Which would you rather have…a gas tax…


…or a gas bargain? Vote NDP! The environment has made an excellent empty slogan for 15 years — why change what works?


Which would you rather have…a gas tax…

  1. A gas tax won’t slow down gas consumption so it won’t help the environment.

  2. There’s rather a lot of statistical evidence that says precisely the opposite. <a href=”http://krugman.blogs.nytimes.com/2008/05/09/prices-and-gasoline-demand/” Paul Krugman provided a helpful summary the other day.

  3. The price of gas effects the price of everything else we buy. It’s important to voice your opinion on this subject. We’re taking a poll on gas prices on our website http://www.nbtv.ca. You can take part too. Let your voice be heard.

  4. it’s likely that there is a point where gas becomes so expensive that drivers with other options will begin to use them. But that point is probably so high that the industrial economy will have already been decimated. No basis for this theory, just personal observation about people’s unwillingness to give up convenience.

  5. There’s some evidence that point has already been reached. People’s habits for purchasing food has already changed according to a recent report from the Canadian Press http://www.macleans.ca/canada/wire/article.jsp?content=n051315A and CTV had a report last night about more and more people switching to public transit, cycling, and walking.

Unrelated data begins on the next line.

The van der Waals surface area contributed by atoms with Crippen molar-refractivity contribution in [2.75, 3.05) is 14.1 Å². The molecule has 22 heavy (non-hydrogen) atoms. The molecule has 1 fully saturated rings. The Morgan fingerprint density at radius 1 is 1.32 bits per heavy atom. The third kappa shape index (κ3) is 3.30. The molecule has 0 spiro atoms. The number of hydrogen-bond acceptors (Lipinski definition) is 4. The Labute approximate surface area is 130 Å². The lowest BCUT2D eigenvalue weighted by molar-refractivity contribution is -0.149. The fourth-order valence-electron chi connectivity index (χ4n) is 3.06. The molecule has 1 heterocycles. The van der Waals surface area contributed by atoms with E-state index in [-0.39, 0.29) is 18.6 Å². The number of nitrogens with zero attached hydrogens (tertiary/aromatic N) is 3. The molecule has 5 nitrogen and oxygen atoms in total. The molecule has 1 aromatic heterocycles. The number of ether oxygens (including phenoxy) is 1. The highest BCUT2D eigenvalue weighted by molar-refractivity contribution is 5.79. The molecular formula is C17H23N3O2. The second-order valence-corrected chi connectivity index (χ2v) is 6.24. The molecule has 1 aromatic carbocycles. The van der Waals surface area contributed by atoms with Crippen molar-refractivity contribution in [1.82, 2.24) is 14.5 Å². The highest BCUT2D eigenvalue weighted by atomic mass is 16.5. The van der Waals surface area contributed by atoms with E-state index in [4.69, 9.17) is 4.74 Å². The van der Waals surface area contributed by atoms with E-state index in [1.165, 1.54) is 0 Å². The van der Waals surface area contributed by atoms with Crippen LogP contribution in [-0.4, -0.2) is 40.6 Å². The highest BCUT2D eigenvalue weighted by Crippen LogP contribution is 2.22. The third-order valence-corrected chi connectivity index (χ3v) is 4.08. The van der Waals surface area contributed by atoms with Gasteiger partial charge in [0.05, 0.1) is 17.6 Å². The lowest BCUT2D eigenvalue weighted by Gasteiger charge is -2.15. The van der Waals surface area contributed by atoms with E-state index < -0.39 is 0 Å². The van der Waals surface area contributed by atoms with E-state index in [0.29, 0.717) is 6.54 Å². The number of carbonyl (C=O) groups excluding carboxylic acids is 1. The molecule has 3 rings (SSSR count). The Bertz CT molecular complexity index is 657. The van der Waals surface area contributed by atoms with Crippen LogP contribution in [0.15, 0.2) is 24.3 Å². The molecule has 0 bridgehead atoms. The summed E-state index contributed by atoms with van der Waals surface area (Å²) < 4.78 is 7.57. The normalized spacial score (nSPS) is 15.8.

People are only unwilling to give up convenience if keeping it doesn’t require them to give up something else — like, say, food or cable TV.

  6. The idea that a gas tax would help the environment is misguided. Why would simply transferring large gobs of money to the government have a benefit? Perhaps if the government was to stop giving existing tax money to all and sundry (car manufacturers, gas/oil companies, human rights commissions,funding huge road building exercises and so on), we might get some economic rationality into the equation.

  7. Because increasing the price on things that are undesirable (ie, usage of gas which causes pollution) reduces the incidence of use of those things.

    Of course, it would be even better if the gas tax was then redirected into environmental research, so that rather than just mitigating damage, we could look at ways to leverage benefits, but small steps are better than none.

  8. So our government pays to build roads on which cars (whose manufacture it subsidizes) consume oil (also subsidized) on which we pay tax to the government because using the subsidized oil in our subsidized cars on our subsidized roads is….bad?

    Of course we could use the tax money to subsidize ethanol production…

    Sometimes no steps are better.

  9. If we’re being gouged as Jack & Co say we are why is it that everytime I use the Price Gouge Meter over at the Centre for Policy Alternatives (http://www.gasgouge.ca/), aka the NDP reseach office, it always tell me that I’m making out like a bandit?

    It “normalized prices” have been consistently higher than the Saint John street price for about a year now. Today’s street price: 123.9, CPA normalized price: 1.36. On April 21st, the street price was 118.0, the normalized price was 130.0. On so on, and so on, and so on.

    If the CPA meter is to be believed, the market is working far better for me than anything Smiling Jack could ever come up with would.

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